You might have heard that Amazon’s new film opened the Cannes Film Festival with a five-minute standing ovation. What you also should know is the Cannes audience is made up of international participants whose tastes rarely align with the mainstream.

“Annette” might be the first and last high-profile experimental film Amazon Studios sends to Prime viewers, who are more used to films such as “The Tomorrow War” or “Late Night.” However, if you already have the service and want to see something truly bizarre, with the option to turn it off or walk away with no obligations, perhaps it’s the ideal way to challenge your artistic pallet — or your patience.

If you thought the “Cats” musical was ludicrous, “Annette” will give any modern day musical a run for its money. It’s new performing territory for Adam Driver, and while he previewed his singing ability in “Marriage Story,” this role is arguably his most diverse.

Ann (Marion Cotillard) is a revered opera singer with a heavenly voice, drawing large crowds from around the globe. Henry (Driver) is an obtuse comedian with a vulgar and aggressive sense of humor. They meet and fall in love, feeding the tabloids with their flair for dramatics and love of the celebrity lifestyle.

They have a daughter named Annette, and it’s from that point their love for each other begins to dwindle. Their mutual unhappiness in the marriage begins not only to affect their work on the stage but influence it as well. As Annette gets older and begins speaking, they realize she has a unique gift that’s chosen to be shared with the world.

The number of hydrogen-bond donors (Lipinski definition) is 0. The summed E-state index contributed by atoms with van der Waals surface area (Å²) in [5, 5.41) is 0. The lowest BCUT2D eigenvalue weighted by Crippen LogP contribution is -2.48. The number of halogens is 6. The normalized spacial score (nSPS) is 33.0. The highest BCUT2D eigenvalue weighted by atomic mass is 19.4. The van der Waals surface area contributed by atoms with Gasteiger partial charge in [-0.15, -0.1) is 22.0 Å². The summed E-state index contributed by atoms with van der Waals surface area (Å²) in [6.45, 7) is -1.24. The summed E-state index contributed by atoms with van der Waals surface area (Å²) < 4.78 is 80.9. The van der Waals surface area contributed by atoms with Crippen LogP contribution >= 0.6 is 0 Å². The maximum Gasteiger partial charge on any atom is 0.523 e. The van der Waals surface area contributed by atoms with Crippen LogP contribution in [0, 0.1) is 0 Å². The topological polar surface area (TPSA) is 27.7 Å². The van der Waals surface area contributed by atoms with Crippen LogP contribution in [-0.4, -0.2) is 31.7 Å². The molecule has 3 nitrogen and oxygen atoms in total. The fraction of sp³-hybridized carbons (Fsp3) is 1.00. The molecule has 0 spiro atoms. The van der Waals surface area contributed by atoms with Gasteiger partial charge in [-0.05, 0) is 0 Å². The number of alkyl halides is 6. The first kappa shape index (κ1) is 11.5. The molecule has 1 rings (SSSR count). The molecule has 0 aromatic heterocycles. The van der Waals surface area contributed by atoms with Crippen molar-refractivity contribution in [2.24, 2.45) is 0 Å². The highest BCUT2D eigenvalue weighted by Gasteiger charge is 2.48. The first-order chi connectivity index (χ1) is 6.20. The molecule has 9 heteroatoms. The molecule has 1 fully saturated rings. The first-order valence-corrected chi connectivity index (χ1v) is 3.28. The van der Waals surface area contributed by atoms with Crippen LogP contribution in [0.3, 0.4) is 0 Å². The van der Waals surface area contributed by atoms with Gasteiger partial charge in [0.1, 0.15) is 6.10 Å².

Aside from the musical numbers during intimate moments, campy set pieces and often perplexing dialogue, “Annette’s” most eccentric choice is the use of a wooden puppet (often CGI) as the daughter. It ends up coming across more like a Chucky or Annabelle doll in some horror movie than its intended purpose. The entire film is an exhausting swing at something original that rarely — if ever — works as a whole.

Director Leos Carax has much to say about celebrity and its breeding ground of deceit and destruction, but the package it’s wrapped in, not to mention the unforgivable running time, leaves us with little more than fatigue by its conclusion. While Driver certainly is the focus and the character with the biggest arc and development, Oscar winner Cotillard is extremely underutilized.

“Annette” was originally conceived as an album by Sparks, the American pop and rock duo formed by brothers Ron and Russell Mael, then later turned into a screenplay. “Annette,” like last week’s “The Green Knight,” is another example of a filmmaker choosing to make a film that’s inaccessible to most audiences.

If you reach the end of the bleak journey “Annette” presents, there’s little reward for your endurance. It’s too out there for award consideration, and while there certainly is a niche place for these types of films, Amazon likely won’t venture here again any time soon.

Final Thought: “Annette” is mentally and physically debilitating to watch.

Dustin Chase is a film critic and associate editor with Texas Art & Film, which is based in Galveston. Visit texasartfilm.com.

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